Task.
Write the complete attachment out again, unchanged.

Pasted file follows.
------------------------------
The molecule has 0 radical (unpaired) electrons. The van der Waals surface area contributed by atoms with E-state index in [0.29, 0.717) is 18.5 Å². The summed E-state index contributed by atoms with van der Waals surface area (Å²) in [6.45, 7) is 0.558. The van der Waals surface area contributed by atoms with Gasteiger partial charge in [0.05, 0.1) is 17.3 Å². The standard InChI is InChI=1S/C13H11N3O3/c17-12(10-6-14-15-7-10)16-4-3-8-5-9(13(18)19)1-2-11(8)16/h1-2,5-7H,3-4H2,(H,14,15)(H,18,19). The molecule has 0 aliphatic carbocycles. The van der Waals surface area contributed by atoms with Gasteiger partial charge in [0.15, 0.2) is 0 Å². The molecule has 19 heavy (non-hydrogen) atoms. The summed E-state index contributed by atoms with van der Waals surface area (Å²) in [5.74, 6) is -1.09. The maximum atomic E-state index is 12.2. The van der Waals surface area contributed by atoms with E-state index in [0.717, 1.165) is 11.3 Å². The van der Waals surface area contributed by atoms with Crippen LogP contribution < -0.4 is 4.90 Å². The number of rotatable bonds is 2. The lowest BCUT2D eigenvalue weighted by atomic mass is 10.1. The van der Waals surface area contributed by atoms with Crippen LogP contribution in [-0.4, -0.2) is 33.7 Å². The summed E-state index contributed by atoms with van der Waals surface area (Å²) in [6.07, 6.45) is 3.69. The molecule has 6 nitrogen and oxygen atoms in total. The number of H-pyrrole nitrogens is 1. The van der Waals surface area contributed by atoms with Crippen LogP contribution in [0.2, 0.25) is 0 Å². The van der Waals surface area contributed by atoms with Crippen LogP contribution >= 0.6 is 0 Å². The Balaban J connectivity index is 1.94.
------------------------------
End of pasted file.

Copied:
The molecule has 0 radical (unpaired) electrons. The van der Waals surface area contributed by atoms with E-state index in [0.29, 0.717) is 18.5 Å². The summed E-state index contributed by atoms with van der Waals surface area (Å²) in [6.45, 7) is 0.558. The van der Waals surface area contributed by atoms with Gasteiger partial charge in [0.05, 0.1) is 17.3 Å². The standard InChI is InChI=1S/C13H11N3O3/c17-12(10-6-14-15-7-10)16-4-3-8-5-9(13(18)19)1-2-11(8)16/h1-2,5-7H,3-4H2,(H,14,15)(H,18,19). The molecule has 0 aliphatic carbocycles. The van der Waals surface area contributed by atoms with Gasteiger partial charge in [0.15, 0.2) is 0 Å². The molecule has 19 heavy (non-hydrogen) atoms. The summed E-state index contributed by atoms with van der Waals surface area (Å²) in [5.74, 6) is -1.09. The maximum atomic E-state index is 12.2. The van der Waals surface area contributed by atoms with E-state index in [0.717, 1.165) is 11.3 Å². The van der Waals surface area contributed by atoms with Crippen LogP contribution < -0.4 is 4.90 Å². The number of rotatable bonds is 2. The lowest BCUT2D eigenvalue weighted by atomic mass is 10.1. The van der Waals surface area contributed by atoms with Crippen LogP contribution in [-0.4, -0.2) is 33.7 Å². The summed E-state index contributed by atoms with van der Waals surface area (Å²) in [6.07, 6.45) is 3.69. The molecule has 6 nitrogen and oxygen atoms in total. The number of H-pyrrole nitrogens is 1. The van der Waals surface area contributed by atoms with Crippen LogP contribution in [0.2, 0.25) is 0 Å². The van der Waals surface area contributed by atoms with Crippen LogP contribution >= 0.6 is 0 Å². The Balaban J connectivity index is 1.94.